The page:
One impact of war, the desire for peace

August in Japan is always a time when television programming is replete with movies and documentaries about World War II.  It was on August 15, 1945 (JST), that the Japanese officially surrendered to the Allies, thus ending the Pacific War.  That fact, combined with the fact that August is traditionally a time when Japanese people honor their dead, make August the most appropriate time to remember “the war” and think about peace.

Following the ignominy of defeat, many Japanese embraced the concept of peace.  At the same time as the country was rebuilding after the destruction wrought by the war, many people contributed to the erection of statues of Kannon, the Buddhist goddess of mercy, as symbols of their fervent desire for lasting peace.

The city of Kawasaki went a step further, creating the Kawasaki Peace Museum (Kawasaki Heiwa-kan) as a center for understanding war and its causes in an effort to promote peace.  Through September 1, 2019, in addition to its permanent exhibit, the museum is hosting a special exhibit on the atomic bombing of Nagasaki, a typical August commemoration of the end of World War II, but also an opportunity for people in the Tokyo area who cannot make it to Nagasaki, to see something of the devastation suffered by that city.

The Kawasaki Peace Museum is located in the northwest corner of Nakahara Peace Park (Nakahara Heiwa Koen).  Both admission and audio guides in Japanese, English, Chinese or Korean, are free of charge.  Prior to the end of World War II, the Tokyo Aircraft Instrument Company operated a factory on this site.  During the postwar occupation, it became the U.S. Army Publication Center.  IMG_8442The park was dedicated in 1983, and the peace museum opened on April 15, 1992.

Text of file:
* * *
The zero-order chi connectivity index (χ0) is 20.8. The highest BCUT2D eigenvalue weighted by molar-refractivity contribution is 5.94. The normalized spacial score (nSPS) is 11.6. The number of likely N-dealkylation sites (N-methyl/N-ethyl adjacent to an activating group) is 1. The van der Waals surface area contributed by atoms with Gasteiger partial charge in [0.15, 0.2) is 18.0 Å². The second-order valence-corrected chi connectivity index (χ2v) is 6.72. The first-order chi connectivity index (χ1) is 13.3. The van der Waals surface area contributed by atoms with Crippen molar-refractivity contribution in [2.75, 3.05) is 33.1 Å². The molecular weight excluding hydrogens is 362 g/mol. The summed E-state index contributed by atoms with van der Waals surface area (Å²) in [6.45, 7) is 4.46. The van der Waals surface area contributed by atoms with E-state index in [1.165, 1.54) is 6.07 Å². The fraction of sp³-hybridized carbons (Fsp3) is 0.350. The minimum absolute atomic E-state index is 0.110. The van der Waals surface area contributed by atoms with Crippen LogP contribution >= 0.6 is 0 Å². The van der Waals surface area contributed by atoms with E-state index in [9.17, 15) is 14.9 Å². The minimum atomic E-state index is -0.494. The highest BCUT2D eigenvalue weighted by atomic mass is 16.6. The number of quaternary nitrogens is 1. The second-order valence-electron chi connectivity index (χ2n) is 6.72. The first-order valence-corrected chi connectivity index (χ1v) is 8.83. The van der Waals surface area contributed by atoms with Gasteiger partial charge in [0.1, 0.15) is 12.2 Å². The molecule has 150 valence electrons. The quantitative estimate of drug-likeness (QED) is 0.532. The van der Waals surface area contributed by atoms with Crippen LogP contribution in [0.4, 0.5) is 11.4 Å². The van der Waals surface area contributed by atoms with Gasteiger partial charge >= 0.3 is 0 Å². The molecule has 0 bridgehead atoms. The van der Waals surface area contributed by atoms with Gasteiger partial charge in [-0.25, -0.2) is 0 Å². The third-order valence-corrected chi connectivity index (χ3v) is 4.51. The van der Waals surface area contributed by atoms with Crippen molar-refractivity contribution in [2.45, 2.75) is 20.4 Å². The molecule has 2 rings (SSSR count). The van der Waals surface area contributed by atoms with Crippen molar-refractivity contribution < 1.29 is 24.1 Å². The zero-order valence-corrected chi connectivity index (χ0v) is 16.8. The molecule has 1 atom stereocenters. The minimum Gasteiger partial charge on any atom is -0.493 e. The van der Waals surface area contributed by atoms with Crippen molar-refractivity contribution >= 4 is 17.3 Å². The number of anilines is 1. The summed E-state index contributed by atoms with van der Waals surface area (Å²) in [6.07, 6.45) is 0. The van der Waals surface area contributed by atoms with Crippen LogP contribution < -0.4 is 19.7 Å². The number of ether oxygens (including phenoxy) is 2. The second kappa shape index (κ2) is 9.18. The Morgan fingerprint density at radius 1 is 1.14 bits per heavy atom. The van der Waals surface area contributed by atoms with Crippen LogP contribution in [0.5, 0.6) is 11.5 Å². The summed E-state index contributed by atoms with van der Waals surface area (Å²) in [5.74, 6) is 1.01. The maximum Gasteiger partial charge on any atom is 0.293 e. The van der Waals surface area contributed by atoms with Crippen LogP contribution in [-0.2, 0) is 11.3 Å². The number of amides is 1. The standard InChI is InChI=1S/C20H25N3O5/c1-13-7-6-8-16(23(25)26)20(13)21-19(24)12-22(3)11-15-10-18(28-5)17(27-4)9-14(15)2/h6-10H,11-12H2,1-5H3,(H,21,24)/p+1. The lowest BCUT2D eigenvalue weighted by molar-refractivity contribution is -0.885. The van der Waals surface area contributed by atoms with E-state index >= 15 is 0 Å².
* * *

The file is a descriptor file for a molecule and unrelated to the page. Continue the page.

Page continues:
The date of the museum’s opening was chosen deliberately.  April 15, 1945, was the date on which much of the city of Kawasaki was destroyed by U.S. air raids.  The second floor walkway leading to the museum’s permanent exhibit is designed to look like a bombed out factory building.  Overhead hang models of the incendiaries dropped by low-flying American bomber planes.  They don’t look like much, just small metal tubes, but visitors soon see the kind of damage they caused.

Then and now Kawasaki is the site of major industrialization, rendering it an appropriate military target.  Unfortunately, in Japan industrial areas and residential areas are not clearly demarcated, resulting in substantial civilian casualties whenever incendiary bombing occurred.  In Kawasaki alone, more than 37,000 homes were destroyed and more than 100,000 people were killed or injured.

The first gallery of the permanent exhibition is a small theater, playing a video with black and white footage of the bombings–both bombs falling and the resultant fires–, interspersed with interviews of eyewitnesses, many just adolescents at the time (their age in 1945 is displayed on screen as they speak), now graying with age.

There is no subtitling or dubbing of the video, so most of the time there is only Japanese narration, although there is also one interview with an American airman (only 19 in 1945) who tells of what he witnessed from the air.  One of the Japanese witnesses talks of how, due to the frequency of air raids, everyone slept in their clothes.  IMG_8443Even visitors who don’t understand the words spoken will want to see the footage.

At the back of this room is a reconstruction of one room of a typical Japanese home during the war years.  Note the helmet, essential in those days of unpredictable bombings.  Nearby is a diarama of caves dug into a hillside to provide shelter during air raids.